If you have determined that your child is a Problem Feeder, looking for a feeding specialist in your area is a great next step. While there are a lot of strategies and things you can do at home, it is likely that your child has some skill deficits that are interfering with the typical eating development and will require a consult with a professional to address. Because eating is such a complex task, there are lots of areas for things to go wrong, and a professional can help to make sure these areas are addressed and strengthened to support your child and family.
Red Flags that your child would benefit from feeding therapy include:
Being fed by a NG or G-Tube
An infant who cries and/or arches at most meals (“fights” the breast or bottle), or primarily only eats when asleep
Relying on breastmilk or a baby/toddler formula (Pediasure, Carnation Instant Breakfast) for the majority of your child’s nutrition after 18 months of age
Your child still eats mostly just baby food purees and they are older than 18 months of age
Ongoing poor weight gain (dropping percentiles on the growth curve) or weight loss
Ongoing choking, gagging, coughing or vomiting during meals
History of a traumatic choking incident followed by a decrease in food intake and weight loss
A food range of fewer than 20 foods, especially if foods are being dropped over time without new foods being added to replace them
Your family is fighting about food and feeding (Meals are battles)
Your child is difficult for EVERYONE to feed
What Types of Therapy Approaches Are Out There?
There are a wide variety of different therapy approaches available to parents and caregivers. What is important to understand is what is the philosophy behind the approach that you choose. All available feeding therapies fall within one of two philosophical camps; Systematic Desensitization or Flooding. Here is a quick summary of the differences between the two philosophies:
In this approach, children are allowed to get used to easy things about food and eating first, and then gradually helped to progress up to eating harder foods using more mature skills.
The child’s ability to move up a series of steps towards eating is respected by the therapist.
The goal is to stay calm and enjoyably engaged while learning to eat a variety of new foods.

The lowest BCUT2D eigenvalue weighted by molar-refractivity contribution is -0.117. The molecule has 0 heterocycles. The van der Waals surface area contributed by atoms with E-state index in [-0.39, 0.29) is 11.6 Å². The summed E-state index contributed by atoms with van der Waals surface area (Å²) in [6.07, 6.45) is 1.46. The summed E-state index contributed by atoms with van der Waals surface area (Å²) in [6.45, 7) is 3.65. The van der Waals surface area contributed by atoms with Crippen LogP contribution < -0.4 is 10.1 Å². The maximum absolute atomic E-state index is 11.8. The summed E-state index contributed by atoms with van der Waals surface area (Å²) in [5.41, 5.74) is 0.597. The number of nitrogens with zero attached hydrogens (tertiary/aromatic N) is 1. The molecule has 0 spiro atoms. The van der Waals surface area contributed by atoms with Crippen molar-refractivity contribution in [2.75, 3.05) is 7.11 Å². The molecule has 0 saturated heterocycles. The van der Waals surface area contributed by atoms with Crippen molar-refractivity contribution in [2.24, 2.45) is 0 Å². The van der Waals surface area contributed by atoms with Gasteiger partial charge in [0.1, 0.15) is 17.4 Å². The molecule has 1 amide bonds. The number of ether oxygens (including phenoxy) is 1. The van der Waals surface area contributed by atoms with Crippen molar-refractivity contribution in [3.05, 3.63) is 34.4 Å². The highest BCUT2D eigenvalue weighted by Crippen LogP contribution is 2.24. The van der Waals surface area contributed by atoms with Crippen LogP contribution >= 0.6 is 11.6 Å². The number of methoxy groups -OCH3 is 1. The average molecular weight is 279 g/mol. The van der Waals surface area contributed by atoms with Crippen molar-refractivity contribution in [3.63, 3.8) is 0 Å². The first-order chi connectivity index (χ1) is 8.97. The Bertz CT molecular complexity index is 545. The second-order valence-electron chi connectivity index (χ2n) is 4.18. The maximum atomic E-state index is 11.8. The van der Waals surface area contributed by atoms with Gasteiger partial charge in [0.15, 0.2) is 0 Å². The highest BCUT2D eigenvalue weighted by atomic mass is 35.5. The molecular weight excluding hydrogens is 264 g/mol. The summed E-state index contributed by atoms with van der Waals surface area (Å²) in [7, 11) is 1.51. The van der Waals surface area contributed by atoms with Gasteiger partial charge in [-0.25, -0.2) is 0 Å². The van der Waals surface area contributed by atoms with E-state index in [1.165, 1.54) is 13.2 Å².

The best example of systematic desensitization would be if you were teaching a child to swim, and you allowed them to first play next to the pool for a while, and then put their feet in the pool when they are comfortable. Next, they would slowly walk into the shallow end of the pool and play there until comfortable. They would then put their face in the water while holding the side of the pool and happily kick their feet. Gradually, they would be ready to let go and learn swimming strokes.
Programs can create lasting behavior changes because the child builds the skill required for eating
These programs follow typical development, which is how children normally learn to eat
Programs build internal motivation for eating (child learns to enjoy the experience of eating)
Therapy is fun for everyone
The child is an active participant in mealtimes, and learns to eat independently
These programs take time to learn new skills fully – remember, it takes a typically developing child around 2 and a half years to learn to eat a full table foods diet.
In this approach, children are believed to have a natural ability (or instinct) to do the task.
The child is asked from the start to do the most difficult and highest skill in the steps to eating (chewing and swallowing), usually in exchange for a reward.
The child is not allowed to leave the table until they eat the pre-set volume of food and fluid (all escape is prevented).
The goal is to learn to eat/drink a variety of foods/fluids without exhibiting any undesirable avoidance behaviors.
Continuing with our example of different philosophies for teaching children how to swim, in a flooding approach, the child will be taken to the deep end and thrown in the pool. They are assumed to have the natural ability to get to the side of the pool. What method the child uses to get to the side of the pool is not initially important.
Programs can teach the child to swallow liquids/purees quickly (sometimes in just a few weeks)
High relapse rate after you complete the program (i.e. child goes back to their old way of eating)
Children in these programs are put on pureed and fluid diets because these are the easiest foods to manage.
Creates external motivation to eat (due to eating in exchange for a reward or to escape the table)
Programs rely on passive participation (the child is often fed, versus feeding themselves)
If mealtimes are a constant battle in your home, finding a skilled feeding therapist in your community can make a huge difference. We hope this information is helpful as you consider your choices.